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(Looking at the Science on Raw vs. Cooked Foods--continued, Part 1J)

Conclusion: assessing the risks of cooking
by-products in context

A concise summary of the main effects of by-products formed as a result of cooking is shown in the table below, with a wrap-up and concluding commentary about these effects following.

Cooking By-Product

Main Effects

Main Source

Dietary MRPs
(Maillard reaction products)
  • Antinutritional.
  • Anticarcinogenic.
  • Risks for vascular system and kidney in diabetics.
All cooked or stored foods, especially those high in protein and carbohydrate.
Endogenous AGEs
(advanced glycation endproducts)
  • Aging.
  • Risks for vascular system and kidney in diabetics.
NOT in food. (Generated in the body by non-food pathway.)
(heterocyclic amines)
Mutagenic, carcinogenic if dosage is high enough. Meat and fish cooked at high temperatures.
(polycyclic aromatic hydrocarbons)
Mutagenic, carcinogenic if dosage is high enough. Meat and fish cooked at high temperatures.

Highest temperatures represent the primary risk. It appears from the research about Maillard molecules, heterocyclic amines, and PAHs that the most dangerous compounds are formed at the highest temperatures, and that the longer the processing time, the more reaction products appear. The main effect of Maillard molecules themselves is that they slightly reduce lysine availability (other effects are probably minor), but on the other hand, they have anticarcinogenic properties.

One of the arguments found in the book Manger Vrai, by G.C. Burger (founder of "Instinctive Nutrition"), is that light cooking may be more dangerous than severe cooking, because slightly denatured molecules can pass the body's first-line digestive barriers more easily (since they are similar to naturally occurring molecules), and then accumulate in the body because they are unusable. While it's possible the reasoning as to passage through digestive barriers might be true as far as heat-denatured proteins are concerned, no evidence has been found that denatured proteins might be toxic. (Heat-denaturing merely means that the amino acids in a compact protein sequence have been unfolded by heat and become entangled with other unfolded protein sequences, not that the components of the proteins themselves have been changed.) On the other hand, Burger's reasoning doesn't apply at all for the Maillard reaction, since:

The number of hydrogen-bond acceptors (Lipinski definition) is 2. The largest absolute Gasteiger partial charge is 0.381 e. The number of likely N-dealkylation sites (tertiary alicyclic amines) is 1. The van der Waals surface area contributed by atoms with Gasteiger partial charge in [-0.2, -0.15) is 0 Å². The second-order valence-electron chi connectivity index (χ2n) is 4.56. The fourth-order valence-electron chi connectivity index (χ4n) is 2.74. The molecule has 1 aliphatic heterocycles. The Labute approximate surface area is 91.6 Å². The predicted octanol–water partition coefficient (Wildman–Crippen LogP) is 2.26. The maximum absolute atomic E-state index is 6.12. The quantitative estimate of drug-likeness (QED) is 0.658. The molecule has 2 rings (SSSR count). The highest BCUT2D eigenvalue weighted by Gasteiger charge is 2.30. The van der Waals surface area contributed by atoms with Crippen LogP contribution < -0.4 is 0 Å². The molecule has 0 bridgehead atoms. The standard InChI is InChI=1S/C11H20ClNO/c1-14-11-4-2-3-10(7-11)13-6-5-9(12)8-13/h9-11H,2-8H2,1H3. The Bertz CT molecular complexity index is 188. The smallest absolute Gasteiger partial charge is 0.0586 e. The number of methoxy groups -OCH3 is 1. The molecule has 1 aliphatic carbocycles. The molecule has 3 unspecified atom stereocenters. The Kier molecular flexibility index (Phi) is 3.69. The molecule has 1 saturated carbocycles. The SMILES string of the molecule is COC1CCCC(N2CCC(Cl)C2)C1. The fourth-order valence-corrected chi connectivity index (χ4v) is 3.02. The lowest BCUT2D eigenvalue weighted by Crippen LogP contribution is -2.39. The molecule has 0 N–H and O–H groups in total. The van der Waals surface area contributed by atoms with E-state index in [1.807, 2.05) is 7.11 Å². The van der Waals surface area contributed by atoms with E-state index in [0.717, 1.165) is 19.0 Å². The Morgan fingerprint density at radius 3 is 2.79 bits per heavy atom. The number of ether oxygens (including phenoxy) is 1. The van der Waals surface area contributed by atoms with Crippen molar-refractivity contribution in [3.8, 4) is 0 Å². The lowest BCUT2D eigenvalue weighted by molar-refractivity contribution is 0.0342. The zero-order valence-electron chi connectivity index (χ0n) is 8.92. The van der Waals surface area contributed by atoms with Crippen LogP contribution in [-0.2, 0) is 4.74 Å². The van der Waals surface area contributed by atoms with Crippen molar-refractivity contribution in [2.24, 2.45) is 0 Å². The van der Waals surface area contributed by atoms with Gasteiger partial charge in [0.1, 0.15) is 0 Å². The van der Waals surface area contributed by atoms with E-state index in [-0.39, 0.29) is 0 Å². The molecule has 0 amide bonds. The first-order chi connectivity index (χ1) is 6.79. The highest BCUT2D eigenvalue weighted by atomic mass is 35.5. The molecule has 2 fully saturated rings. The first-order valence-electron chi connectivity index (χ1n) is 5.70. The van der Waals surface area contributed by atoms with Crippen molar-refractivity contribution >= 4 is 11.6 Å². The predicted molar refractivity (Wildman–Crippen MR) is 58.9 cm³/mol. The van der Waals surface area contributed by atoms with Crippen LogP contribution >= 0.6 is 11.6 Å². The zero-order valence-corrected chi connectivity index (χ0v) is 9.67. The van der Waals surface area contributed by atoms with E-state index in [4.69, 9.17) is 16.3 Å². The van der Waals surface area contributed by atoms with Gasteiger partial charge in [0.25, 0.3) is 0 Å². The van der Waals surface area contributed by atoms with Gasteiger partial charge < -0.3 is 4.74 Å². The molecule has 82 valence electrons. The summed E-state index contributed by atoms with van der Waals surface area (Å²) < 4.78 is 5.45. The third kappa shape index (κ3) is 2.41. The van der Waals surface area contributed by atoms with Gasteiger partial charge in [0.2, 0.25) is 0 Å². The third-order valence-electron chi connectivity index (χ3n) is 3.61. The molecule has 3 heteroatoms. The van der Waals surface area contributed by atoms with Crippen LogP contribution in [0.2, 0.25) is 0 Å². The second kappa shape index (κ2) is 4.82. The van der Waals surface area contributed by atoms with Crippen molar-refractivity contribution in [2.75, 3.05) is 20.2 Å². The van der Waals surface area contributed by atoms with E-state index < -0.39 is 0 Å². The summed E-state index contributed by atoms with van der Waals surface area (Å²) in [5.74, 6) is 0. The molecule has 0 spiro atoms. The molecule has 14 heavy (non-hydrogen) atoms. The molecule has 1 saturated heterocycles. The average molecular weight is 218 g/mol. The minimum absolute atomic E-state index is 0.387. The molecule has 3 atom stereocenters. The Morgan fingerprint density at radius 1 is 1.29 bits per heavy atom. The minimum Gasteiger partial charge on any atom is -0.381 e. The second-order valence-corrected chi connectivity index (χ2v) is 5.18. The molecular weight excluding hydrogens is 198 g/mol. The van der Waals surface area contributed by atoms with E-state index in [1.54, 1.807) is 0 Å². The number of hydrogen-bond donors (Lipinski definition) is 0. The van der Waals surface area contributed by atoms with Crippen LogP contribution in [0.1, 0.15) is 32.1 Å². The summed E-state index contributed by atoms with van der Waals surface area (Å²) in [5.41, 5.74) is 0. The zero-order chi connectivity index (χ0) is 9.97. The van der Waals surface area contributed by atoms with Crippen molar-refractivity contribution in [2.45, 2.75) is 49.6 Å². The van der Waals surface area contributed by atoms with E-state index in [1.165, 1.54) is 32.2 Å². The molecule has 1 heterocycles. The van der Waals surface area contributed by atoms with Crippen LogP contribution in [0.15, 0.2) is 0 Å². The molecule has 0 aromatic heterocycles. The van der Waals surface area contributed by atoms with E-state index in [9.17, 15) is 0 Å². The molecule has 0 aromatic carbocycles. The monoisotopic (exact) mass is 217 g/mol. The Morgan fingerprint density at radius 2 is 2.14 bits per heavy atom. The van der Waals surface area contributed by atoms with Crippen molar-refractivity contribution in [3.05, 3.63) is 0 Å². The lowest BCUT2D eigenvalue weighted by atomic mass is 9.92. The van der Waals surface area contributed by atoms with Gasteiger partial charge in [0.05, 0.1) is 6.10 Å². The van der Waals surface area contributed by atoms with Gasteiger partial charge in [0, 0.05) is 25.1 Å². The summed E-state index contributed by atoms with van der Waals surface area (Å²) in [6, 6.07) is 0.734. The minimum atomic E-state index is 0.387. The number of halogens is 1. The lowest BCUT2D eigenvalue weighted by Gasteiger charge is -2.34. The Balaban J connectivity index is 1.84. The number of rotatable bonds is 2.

Cooking probably represents a small risk in overall context, particularly with diets that are predominantly raw already. It seems that, among all the causes of cancer, and all the factors (including various dietary factors besides cooking) at different stages of its development, carcinogens from cooked food would be likely to play only a modest role, even in the context of the standard American diet ("SAD"). Moreover, with more gentle cooking practices (avoidance of frying or grilling, preference for rare meat and/or steamed vegetables), very little toxicity results from cooking: it should be clear from our analysis that, for example, steamed spinach is not "poison," contrary to what some people claim. Besides, as remarked earlier, since natural foods do contain a certain toxin load of their own, it is very doubtful whether eating 99-100% raw makes much difference compared to, say, 90% raw or even 75% raw, contrary to what many raw-foodists believe.


(PART 2: Does Cooked Food Contain Less Nutrition?)

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GO TO PART 1 - Is Cooked Food "Toxic"?

GO TO PART 2 - Does Cooked Food Contain Less Nutrition?

GO TO PART 3 - Discussion: 100% Raw vs. Predominantly Raw

Back to Research-Based Appraisals of Alternative Diet Lore

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